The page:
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You can definitely be prepared for what it is like to have a child before having one. Everything you know is not wrong. Yes, it may be a lot of work but it is not beyond the realm of comprehension for us mere mortals.



The variables with children are nearly impossible to prepare for. No amount of preparation will do handle:

1. Development/physical disabilities, or overall health issues

2. Reaction from others, will immediate/extended family help? It's one thing to ask, another for the reality to set in. Overall support base in general.

3. Employment realities. Will a lot of employers have explicitly stated policies, the day-to-day realities often differ (and can be very different between mum(s)/dad(s)).

4. Just general variations in children/growth. I have two, one eats but doesn't sleep well, the other doesn't eat well but sleeps soundly. One enjoys time to himself, but has a temper. The other is far more social (so much social) but is very even-tempered and empathic. No amount of preparation can provide enough knowledge/experience to deal with these qualities, not withstanding 1/2/3.

As others said, we read books, attended classes, looked after nieces/nephews, younger siblings, baby sat etc. We were still woefully unprepared for our own.


This is like saying you can learn to write a perfect program, without ever writing one. Sure, while maybe theoretically possible, I'll take someone with 10 years of experience over 10 years of study everyday. Because at some point, experience is a thing; having lived through the event and having the scars. And that experience is really an irreplaceable part of being human and the learning process.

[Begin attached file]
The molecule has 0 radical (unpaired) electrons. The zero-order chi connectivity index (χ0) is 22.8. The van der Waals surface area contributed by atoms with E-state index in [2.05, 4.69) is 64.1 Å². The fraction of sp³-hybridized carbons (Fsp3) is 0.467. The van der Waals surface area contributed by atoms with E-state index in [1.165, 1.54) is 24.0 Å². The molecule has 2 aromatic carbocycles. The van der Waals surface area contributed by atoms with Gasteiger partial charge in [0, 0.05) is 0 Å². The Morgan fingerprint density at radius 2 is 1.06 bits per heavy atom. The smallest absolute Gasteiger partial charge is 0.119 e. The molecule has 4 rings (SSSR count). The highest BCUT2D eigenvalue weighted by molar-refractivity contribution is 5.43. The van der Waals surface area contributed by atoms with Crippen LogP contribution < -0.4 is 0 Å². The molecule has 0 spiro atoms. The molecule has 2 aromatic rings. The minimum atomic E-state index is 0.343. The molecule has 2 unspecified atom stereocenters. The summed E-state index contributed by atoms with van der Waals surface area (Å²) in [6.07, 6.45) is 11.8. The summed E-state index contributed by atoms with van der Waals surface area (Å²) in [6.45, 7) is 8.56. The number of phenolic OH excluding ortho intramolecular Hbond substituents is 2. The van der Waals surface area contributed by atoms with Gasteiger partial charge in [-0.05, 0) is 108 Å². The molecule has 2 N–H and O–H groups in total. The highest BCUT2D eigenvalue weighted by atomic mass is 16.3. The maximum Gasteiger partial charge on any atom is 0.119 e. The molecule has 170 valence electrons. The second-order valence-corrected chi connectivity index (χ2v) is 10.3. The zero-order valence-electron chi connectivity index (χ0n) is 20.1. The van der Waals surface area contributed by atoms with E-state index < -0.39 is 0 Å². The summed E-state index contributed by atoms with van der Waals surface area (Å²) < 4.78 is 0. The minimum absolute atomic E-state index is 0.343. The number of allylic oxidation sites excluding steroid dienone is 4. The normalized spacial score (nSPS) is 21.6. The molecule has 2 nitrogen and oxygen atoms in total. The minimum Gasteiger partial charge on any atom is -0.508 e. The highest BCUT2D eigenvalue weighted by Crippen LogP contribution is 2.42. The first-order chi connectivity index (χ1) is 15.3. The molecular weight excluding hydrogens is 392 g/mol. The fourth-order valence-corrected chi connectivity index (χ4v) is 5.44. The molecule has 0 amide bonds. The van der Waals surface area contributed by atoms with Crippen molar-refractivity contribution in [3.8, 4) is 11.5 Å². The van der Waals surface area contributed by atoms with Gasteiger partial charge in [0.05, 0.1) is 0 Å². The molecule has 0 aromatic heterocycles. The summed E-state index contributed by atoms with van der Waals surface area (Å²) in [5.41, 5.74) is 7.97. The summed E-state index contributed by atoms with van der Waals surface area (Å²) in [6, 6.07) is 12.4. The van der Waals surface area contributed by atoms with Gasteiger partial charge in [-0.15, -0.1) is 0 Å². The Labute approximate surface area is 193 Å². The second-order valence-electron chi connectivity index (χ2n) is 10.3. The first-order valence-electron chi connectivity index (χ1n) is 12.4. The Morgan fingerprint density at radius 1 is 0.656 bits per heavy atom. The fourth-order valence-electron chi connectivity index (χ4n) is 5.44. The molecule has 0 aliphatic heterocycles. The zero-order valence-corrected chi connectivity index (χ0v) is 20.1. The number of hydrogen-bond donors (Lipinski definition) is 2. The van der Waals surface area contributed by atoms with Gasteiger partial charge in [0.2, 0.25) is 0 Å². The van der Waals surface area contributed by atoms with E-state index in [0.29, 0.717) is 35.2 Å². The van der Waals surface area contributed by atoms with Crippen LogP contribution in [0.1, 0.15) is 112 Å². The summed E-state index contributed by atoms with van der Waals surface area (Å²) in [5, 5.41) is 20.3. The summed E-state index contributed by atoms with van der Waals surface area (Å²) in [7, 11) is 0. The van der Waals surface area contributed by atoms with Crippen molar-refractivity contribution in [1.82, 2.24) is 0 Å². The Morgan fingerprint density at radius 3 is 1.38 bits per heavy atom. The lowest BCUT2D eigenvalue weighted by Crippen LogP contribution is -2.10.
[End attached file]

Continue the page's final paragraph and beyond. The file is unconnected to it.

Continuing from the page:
TIL I'm the equivalent of a badly written "Hello world".


We went to all the classes and read all the books. And no, we weren’t prepared, had way too many misconceptions about baby behavior, and this is above all babies being different.


To strengthen your point. This is ultimately my problem with any statistically based thing. If parenthood was deterministic, then it would be easy.

So, is it possible that some folks are "fully prepared" for parenthood? Almost certainly. I'd expect that the numbers work out such that people like this do exist. Parents that were fully ready for the children they got.

However, this is like expecting someone can know exactly how to play poker, following the rules on when to bet and when not to, and then getting shocked to see that you still don't win every game. Statistically, you will lose games. Best you can do is have the game setup so that the losses are small and the wins are leveraged.


I disagree. I have three kids, and before them being born I was aware that being a parent means a lot of work. But I realize now that I was not really understanding what being a father really means. It's much more laborious, complex yet satisfying and marvellous than I could ever have imagined.


This is not practically true. Imagine if the same could be said for romantic relationships:

"You can definitely be prepared for what cohabitation/marriage is like before your first relationship. It may be a lot of work, but it is not beyond comprehension."

Yes, the brain is capable of comprehending life in cohabitation, as proven by the current mental state of all who are currently in the situation. Getting to that mental state without experiencing cohabitation is practically impossible.

Now swap out "romantic partner" with "small person completely dependent upon you for survival for the next 18+ years".


You're not wrong, but in most areas of life there's a reason we make a distinction between education and experience. Knowing that there will be sleepless nights with a crying baby is very, very different than surviving sleepless nights with a crying baby.




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